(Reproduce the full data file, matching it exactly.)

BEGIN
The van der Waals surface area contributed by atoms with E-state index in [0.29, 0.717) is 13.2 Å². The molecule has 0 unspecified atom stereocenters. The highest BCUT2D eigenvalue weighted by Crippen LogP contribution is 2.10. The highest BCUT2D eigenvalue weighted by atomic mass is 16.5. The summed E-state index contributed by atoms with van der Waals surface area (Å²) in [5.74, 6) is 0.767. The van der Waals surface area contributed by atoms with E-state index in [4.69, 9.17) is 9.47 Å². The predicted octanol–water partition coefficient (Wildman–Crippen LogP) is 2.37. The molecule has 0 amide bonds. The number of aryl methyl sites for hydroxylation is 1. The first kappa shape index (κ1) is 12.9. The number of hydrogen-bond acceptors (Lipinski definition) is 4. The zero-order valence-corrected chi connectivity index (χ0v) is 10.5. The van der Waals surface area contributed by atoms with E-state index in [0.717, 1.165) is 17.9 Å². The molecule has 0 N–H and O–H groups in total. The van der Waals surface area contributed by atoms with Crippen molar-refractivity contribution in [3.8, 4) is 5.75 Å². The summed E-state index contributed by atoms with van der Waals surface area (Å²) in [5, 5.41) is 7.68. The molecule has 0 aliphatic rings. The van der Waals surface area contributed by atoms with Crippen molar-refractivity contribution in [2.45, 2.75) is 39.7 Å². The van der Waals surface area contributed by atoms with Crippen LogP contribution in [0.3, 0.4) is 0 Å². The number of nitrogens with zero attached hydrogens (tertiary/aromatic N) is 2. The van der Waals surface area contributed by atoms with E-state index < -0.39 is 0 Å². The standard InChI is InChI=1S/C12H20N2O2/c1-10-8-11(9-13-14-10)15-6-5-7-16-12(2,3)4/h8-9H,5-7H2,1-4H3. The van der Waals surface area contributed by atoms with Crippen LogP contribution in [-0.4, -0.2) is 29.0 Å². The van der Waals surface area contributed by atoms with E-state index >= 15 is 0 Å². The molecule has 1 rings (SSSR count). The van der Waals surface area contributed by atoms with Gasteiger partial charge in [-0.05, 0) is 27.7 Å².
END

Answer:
The van der Waals surface area contributed by atoms with E-state index in [0.29, 0.717) is 13.2 Å². The molecule has 0 unspecified atom stereocenters. The highest BCUT2D eigenvalue weighted by Crippen LogP contribution is 2.10. The highest BCUT2D eigenvalue weighted by atomic mass is 16.5. The summed E-state index contributed by atoms with van der Waals surface area (Å²) in [5.74, 6) is 0.767. The van der Waals surface area contributed by atoms with E-state index in [4.69, 9.17) is 9.47 Å². The predicted octanol–water partition coefficient (Wildman–Crippen LogP) is 2.37. The molecule has 0 amide bonds. The number of aryl methyl sites for hydroxylation is 1. The first kappa shape index (κ1) is 12.9. The number of hydrogen-bond acceptors (Lipinski definition) is 4. The zero-order valence-corrected chi connectivity index (χ0v) is 10.5. The van der Waals surface area contributed by atoms with E-state index in [0.717, 1.165) is 17.9 Å². The molecule has 0 N–H and O–H groups in total. The van der Waals surface area contributed by atoms with Crippen molar-refractivity contribution in [3.8, 4) is 5.75 Å². The summed E-state index contributed by atoms with van der Waals surface area (Å²) in [5, 5.41) is 7.68. The molecule has 0 aliphatic rings. The van der Waals surface area contributed by atoms with Crippen molar-refractivity contribution in [2.45, 2.75) is 39.7 Å². The van der Waals surface area contributed by atoms with Crippen LogP contribution in [0.3, 0.4) is 0 Å². The number of nitrogens with zero attached hydrogens (tertiary/aromatic N) is 2. The van der Waals surface area contributed by atoms with E-state index < -0.39 is 0 Å². The standard InChI is InChI=1S/C12H20N2O2/c1-10-8-11(9-13-14-10)15-6-5-7-16-12(2,3)4/h8-9H,5-7H2,1-4H3. The van der Waals surface area contributed by atoms with Crippen LogP contribution in [-0.4, -0.2) is 29.0 Å². The van der Waals surface area contributed by atoms with E-state index >= 15 is 0 Å². The molecule has 1 rings (SSSR count). The van der Waals surface area contributed by atoms with Gasteiger partial charge in [-0.05, 0) is 27.7 Å².